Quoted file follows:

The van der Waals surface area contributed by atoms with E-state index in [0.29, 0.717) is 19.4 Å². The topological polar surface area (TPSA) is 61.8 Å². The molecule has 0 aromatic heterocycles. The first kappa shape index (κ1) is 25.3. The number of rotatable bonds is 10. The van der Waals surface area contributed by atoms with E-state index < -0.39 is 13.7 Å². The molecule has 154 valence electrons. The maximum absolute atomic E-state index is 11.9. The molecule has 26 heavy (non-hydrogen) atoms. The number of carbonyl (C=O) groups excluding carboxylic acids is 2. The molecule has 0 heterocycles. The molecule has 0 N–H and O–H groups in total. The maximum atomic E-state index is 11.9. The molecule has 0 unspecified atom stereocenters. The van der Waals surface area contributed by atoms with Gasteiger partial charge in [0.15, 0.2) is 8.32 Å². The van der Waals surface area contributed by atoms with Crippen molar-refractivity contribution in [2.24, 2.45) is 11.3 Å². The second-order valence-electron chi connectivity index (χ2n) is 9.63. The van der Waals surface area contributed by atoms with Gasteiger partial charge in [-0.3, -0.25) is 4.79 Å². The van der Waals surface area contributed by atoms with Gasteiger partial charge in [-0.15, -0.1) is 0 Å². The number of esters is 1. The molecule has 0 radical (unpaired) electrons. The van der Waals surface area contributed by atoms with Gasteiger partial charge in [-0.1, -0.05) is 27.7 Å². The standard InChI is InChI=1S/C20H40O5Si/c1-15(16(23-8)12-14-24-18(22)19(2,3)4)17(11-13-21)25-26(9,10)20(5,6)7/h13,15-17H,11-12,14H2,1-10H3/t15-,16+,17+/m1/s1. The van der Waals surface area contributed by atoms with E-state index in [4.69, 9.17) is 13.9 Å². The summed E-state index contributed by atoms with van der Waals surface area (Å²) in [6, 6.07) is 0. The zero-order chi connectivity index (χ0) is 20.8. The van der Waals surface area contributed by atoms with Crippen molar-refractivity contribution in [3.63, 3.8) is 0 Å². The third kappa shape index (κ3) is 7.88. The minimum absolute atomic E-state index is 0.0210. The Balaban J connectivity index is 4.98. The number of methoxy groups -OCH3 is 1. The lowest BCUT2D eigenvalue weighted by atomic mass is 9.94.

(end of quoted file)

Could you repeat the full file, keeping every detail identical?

The van der Waals surface area contributed by atoms with E-state index in [0.29, 0.717) is 19.4 Å². The topological polar surface area (TPSA) is 61.8 Å². The molecule has 0 aromatic heterocycles. The first kappa shape index (κ1) is 25.3. The number of rotatable bonds is 10. The van der Waals surface area contributed by atoms with E-state index < -0.39 is 13.7 Å². The molecule has 154 valence electrons. The maximum absolute atomic E-state index is 11.9. The molecule has 26 heavy (non-hydrogen) atoms. The number of carbonyl (C=O) groups excluding carboxylic acids is 2. The molecule has 0 heterocycles. The molecule has 0 N–H and O–H groups in total. The maximum atomic E-state index is 11.9. The molecule has 0 unspecified atom stereocenters. The van der Waals surface area contributed by atoms with Gasteiger partial charge in [0.15, 0.2) is 8.32 Å². The van der Waals surface area contributed by atoms with Crippen molar-refractivity contribution in [2.24, 2.45) is 11.3 Å². The second-order valence-electron chi connectivity index (χ2n) is 9.63. The van der Waals surface area contributed by atoms with Gasteiger partial charge in [-0.3, -0.25) is 4.79 Å². The van der Waals surface area contributed by atoms with Gasteiger partial charge in [-0.15, -0.1) is 0 Å². The number of esters is 1. The molecule has 0 radical (unpaired) electrons. The van der Waals surface area contributed by atoms with Gasteiger partial charge in [-0.1, -0.05) is 27.7 Å². The standard InChI is InChI=1S/C20H40O5Si/c1-15(16(23-8)12-14-24-18(22)19(2,3)4)17(11-13-21)25-26(9,10)20(5,6)7/h13,15-17H,11-12,14H2,1-10H3/t15-,16+,17+/m1/s1. The van der Waals surface area contributed by atoms with E-state index in [4.69, 9.17) is 13.9 Å². The summed E-state index contributed by atoms with van der Waals surface area (Å²) in [6, 6.07) is 0. The zero-order chi connectivity index (χ0) is 20.8. The van der Waals surface area contributed by atoms with Crippen molar-refractivity contribution in [3.63, 3.8) is 0 Å². The third kappa shape index (κ3) is 7.88. The minimum absolute atomic E-state index is 0.0210. The Balaban J connectivity index is 4.98. The number of methoxy groups -OCH3 is 1. The lowest BCUT2D eigenvalue weighted by atomic mass is 9.94.